Photo by Martina Nordstrand

Broad-winged Hawk (Buteo platypterus)

Adult Broad-winged Hawk by jerryoldenetell

Adult Broad-winged Hawk by jerryoldenetell

Fun Fact

Thanks to GPS tracking, researchers discovered that Broad-winged Hawks migrate an average of 4,350 miles to northern South America, traveling an average of 69 miles per day!

Etymology

Platypterus is from the Greek platys, "Broad" and pteron, "wing."

Lifespan

5-10 years in the wild, the oldest bird in captivity lived to be 14 years old.

Conservation status

IUCN Least Concern.

Identification

A small and stocky buteo found in the forest. As an adult they are brown on top with reddish or rofous barring underneath. Come in two different phases with the lighter coloring more common than the very rare dark variation. Its medium-short tail is dark with one thick white band in the middle and a thinner bar near the both the base of the tail and the tip. Bark brown as adult and rufous barred underbody. Juvenile is similar but with a streaked white underbody and and a buff colored tail with dark bands.

Length

34-44 cm (13.4-17.3 in)

Wingspan

81-100 cm (31.9-39.4 in)

Weight

265-560 g (9.3-19.8 oz)

Distribution

Mainly found on the eastern half the United States, down into Florida. Also found in Canada as far west as Alberta. Non-migratory in the Caribbean, while population in the North will migrate into Central and South America during the winter months. (Range map below)

Habitat

These hawks breed in continuous deciduos or mixed deciduous forest and winter in tropicalforests. Prefers a good canopy on the edges of the forest, next to clearings or open woodland. Forest edges and clearings or open woodland with a good canopy. Also seen by wetlands and in lowlands during the winter months.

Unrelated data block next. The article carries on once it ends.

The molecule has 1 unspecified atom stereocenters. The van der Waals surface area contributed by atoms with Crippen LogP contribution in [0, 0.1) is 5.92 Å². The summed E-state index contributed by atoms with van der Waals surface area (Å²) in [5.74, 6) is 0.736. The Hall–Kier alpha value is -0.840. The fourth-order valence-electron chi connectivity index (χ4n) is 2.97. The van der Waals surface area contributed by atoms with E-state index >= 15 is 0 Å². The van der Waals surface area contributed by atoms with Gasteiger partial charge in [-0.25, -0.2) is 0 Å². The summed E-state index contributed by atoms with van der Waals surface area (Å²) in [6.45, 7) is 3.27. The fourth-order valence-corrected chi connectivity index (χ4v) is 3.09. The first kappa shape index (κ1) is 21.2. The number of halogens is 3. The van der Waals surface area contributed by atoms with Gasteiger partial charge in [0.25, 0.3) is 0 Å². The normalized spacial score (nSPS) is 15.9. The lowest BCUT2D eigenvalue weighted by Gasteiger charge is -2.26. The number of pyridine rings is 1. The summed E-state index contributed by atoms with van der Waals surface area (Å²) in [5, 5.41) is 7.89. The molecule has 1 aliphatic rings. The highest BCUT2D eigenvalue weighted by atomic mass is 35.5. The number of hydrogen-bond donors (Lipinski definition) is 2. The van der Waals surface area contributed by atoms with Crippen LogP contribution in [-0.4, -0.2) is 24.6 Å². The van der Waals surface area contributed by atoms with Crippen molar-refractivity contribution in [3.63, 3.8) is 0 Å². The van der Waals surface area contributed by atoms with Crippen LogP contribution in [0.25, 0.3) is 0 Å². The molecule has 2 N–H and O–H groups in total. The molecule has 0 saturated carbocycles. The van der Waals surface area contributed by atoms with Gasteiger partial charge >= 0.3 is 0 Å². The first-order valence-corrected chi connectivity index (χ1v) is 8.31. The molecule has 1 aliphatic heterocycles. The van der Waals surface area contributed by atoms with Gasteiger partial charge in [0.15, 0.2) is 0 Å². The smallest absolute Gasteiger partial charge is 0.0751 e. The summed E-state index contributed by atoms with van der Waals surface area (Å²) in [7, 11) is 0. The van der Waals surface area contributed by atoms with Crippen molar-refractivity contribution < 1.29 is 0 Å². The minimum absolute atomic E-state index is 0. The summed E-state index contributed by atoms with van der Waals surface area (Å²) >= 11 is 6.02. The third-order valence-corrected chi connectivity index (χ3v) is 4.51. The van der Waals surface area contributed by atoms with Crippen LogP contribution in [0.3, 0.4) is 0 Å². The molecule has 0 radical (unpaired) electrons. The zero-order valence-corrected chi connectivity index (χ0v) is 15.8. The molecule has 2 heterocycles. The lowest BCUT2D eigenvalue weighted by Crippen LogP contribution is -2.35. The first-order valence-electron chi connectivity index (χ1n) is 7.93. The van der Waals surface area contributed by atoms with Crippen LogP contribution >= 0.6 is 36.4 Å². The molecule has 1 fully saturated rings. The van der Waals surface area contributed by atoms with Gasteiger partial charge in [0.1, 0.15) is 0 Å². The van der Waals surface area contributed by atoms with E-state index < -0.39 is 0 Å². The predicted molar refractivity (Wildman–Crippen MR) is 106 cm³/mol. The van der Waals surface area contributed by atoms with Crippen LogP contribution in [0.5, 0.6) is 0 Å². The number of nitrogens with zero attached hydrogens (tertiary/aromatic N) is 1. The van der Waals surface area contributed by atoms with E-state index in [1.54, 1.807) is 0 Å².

Prey

Bulk of diet includes small mammals, reptiles, amphibians and large insects. Occasionaly will go after birds. Will sometime forage for insects while flying and eating them during flight.

Behaviors

Solitary or in pairs, and is secretive while perching in the canopy. They are more easily seen during migration when they are in flocks or "kettles" of just a few or thousands. During breeding season, a pair may circle high and do swoops at one another in the air. This is a horizontal dance mimicing a rollercoaster as well as diving.

Breeding

Season goes from March through July. They build a rough stick nest, sometimes using the base of an old raptor, corvid or squirrel nest. The nest is lined with bark chips and leaves of oak or pine. Typical clutch size of 2-3 eggs with an incubation period of 28-31 days. Fledging occurs at 39-41 days.

Broad-winged Hawk by Ir3127

Broad-winged Hawk by Ir3127

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Citation

InfoNatura: Animals and Ecosystems of Latin America [web application]. 2007. Version 5.0 . Arlington, Virginia (USA): NatureServe. Available: http://www.natureserve.org/infonatura. (Accessed: October 24, 2012 ).

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